The work by Lange shows that, given economic globalisation, there is a dynamic integration factor inherent in the law on distinguishing products, services and businesses, which can also ultimately lead to a universal legal order. This international handbook on sign protection should not just be consulted by multinational companies and others applying the law; it should also be a work of reference in political circles responsible for the regulation of world trade.
Dr Eike Ullmann, Presiding Judge of the Federal Court of Justice (retired) Karlsruhe
In 2006, based on his decades of experience as a lawyer in the trademark and sign protection field, the editor produced a systematic presentation of this area of German law that has been considered by leading reviewers and representatives of the German judiciary to be an excellent benchmark practitioners' handbook (see Erdmann, GRUR 2006, 835 and Teplitzky, WRP 2006, 489). Lange now consolidates this work with publication of a follow-up handbook from a comparative law aspect. This project originates in the irrefutable need in business practice for international protection for marks and signs due to globalisation of the economy.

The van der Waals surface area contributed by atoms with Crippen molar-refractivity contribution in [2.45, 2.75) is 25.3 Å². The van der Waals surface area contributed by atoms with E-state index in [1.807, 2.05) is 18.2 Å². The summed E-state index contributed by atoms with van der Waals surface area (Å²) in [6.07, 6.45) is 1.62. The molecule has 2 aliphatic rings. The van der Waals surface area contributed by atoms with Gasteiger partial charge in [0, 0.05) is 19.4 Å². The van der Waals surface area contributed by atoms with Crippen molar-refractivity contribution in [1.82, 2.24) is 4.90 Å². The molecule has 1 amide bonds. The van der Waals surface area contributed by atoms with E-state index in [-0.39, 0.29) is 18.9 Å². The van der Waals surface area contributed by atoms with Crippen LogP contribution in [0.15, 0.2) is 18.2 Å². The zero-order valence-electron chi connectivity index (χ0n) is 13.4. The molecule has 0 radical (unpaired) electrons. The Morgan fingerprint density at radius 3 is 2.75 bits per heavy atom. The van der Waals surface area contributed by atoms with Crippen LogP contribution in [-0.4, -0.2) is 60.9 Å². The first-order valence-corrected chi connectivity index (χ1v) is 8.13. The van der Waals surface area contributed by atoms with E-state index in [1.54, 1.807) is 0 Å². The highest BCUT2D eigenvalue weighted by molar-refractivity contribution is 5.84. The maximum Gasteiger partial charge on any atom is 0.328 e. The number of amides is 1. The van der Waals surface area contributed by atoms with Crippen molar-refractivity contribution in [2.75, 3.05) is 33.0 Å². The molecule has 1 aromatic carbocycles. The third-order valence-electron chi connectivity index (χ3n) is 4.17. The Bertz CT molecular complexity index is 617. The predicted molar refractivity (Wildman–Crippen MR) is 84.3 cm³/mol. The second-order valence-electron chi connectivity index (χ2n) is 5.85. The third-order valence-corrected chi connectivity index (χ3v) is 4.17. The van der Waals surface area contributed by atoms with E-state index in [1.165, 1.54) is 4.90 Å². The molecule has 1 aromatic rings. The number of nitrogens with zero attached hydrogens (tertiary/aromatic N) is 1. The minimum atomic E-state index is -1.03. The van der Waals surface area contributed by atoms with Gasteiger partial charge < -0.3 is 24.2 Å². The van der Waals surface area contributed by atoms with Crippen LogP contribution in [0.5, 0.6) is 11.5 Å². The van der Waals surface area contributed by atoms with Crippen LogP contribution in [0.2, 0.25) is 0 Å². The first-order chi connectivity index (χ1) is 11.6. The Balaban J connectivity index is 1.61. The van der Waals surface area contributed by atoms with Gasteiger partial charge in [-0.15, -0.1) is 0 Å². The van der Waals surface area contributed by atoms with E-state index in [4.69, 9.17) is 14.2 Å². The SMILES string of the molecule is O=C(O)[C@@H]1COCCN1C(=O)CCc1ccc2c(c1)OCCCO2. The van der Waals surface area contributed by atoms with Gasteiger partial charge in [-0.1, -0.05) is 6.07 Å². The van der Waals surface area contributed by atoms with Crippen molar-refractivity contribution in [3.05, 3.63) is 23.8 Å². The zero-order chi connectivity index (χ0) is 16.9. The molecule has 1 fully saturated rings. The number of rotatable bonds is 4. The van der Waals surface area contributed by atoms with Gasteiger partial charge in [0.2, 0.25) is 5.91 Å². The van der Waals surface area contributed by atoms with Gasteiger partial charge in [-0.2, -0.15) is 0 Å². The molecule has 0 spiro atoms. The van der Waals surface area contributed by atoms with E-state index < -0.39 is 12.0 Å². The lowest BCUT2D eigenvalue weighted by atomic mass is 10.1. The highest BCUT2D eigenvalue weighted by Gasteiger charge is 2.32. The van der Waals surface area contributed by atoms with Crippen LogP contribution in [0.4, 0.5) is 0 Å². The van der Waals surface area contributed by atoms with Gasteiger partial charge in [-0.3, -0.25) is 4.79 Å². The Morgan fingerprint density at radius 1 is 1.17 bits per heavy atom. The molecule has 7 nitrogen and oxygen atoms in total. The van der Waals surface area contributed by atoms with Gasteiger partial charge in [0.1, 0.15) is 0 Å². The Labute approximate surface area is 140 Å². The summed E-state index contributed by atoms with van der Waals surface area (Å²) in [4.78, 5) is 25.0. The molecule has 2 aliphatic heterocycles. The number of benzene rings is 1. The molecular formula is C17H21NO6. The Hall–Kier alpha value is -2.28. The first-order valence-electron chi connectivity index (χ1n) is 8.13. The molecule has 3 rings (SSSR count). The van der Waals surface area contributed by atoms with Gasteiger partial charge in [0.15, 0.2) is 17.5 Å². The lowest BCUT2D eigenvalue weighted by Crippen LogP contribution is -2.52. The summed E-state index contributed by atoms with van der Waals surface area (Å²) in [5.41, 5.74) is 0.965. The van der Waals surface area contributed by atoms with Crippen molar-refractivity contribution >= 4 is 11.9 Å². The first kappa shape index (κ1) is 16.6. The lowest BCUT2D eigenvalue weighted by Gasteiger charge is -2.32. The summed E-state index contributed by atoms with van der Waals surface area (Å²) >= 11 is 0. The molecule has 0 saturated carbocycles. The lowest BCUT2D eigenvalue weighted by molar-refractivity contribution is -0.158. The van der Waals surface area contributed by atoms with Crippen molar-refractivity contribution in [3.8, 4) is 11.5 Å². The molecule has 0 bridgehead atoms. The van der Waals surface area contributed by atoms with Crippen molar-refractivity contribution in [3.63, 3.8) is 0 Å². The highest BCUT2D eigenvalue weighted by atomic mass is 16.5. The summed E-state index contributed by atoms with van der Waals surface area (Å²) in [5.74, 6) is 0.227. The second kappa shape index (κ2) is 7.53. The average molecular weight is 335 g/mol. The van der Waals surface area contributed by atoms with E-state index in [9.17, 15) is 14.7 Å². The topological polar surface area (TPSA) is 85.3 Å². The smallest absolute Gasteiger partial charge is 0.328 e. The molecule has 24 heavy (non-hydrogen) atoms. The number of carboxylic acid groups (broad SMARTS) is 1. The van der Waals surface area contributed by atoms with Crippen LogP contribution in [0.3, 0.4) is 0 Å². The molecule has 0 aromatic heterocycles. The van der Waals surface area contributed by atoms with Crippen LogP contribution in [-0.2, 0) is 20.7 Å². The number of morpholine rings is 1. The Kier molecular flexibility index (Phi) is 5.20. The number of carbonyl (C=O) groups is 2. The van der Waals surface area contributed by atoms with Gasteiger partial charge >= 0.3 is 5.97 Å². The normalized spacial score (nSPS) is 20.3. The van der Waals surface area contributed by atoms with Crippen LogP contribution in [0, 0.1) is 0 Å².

This means that there is a need for legal practitioners and patent agents, as well as in-house corporate lawyers, to obtain quick and reliable information on the law in foreign countries, a need which is met in this new work by Lange in the same excellent manner that has already been demonstrated in his former work on German law.
The first part of his new work therefore consists of a total of 14 chapters setting out the legal position in that same number of countries – with Germany as the yardstick – that is to say, in Belgium, China, France, Italy, Japan, Canada, the Netherlands, Austria, Portugal, Russia, Switzerland, the Czech Republic and the United Kingdom. One particularly welcome element is that it would appear that the editor, instead of claiming to have the relevant knowledge himself, has attracted the participation of acknowledged experts in each of the respective countries, thus acting as editor of the individual country contributions. However, all of the country contributions follow the same proven pattern as the editor's overall work, thereby making comparison between the various legal systems easier (types of signs, legislative provisions and their relationship with each other, foundation of protection, proprietorship of rights, transfer and licensing, expiry of protection, conflict groups, scope of protection, available defences, rights against infringements, court action and strategy to safeguard branding). The list of signs covered is also uniform – that is to say, trademarks, trade names, titles, domain names, indications of geographical origin and various other types of signs.
In addition to the legal side the new work by Lange also includes two other elements that are also vital to a successful international sign-protection strategy – namely, presentations on brand development and management as a marketing instrument plus brand valuations, for which the editor was also able to call on expert authors.
Dr. Paul Katzenberger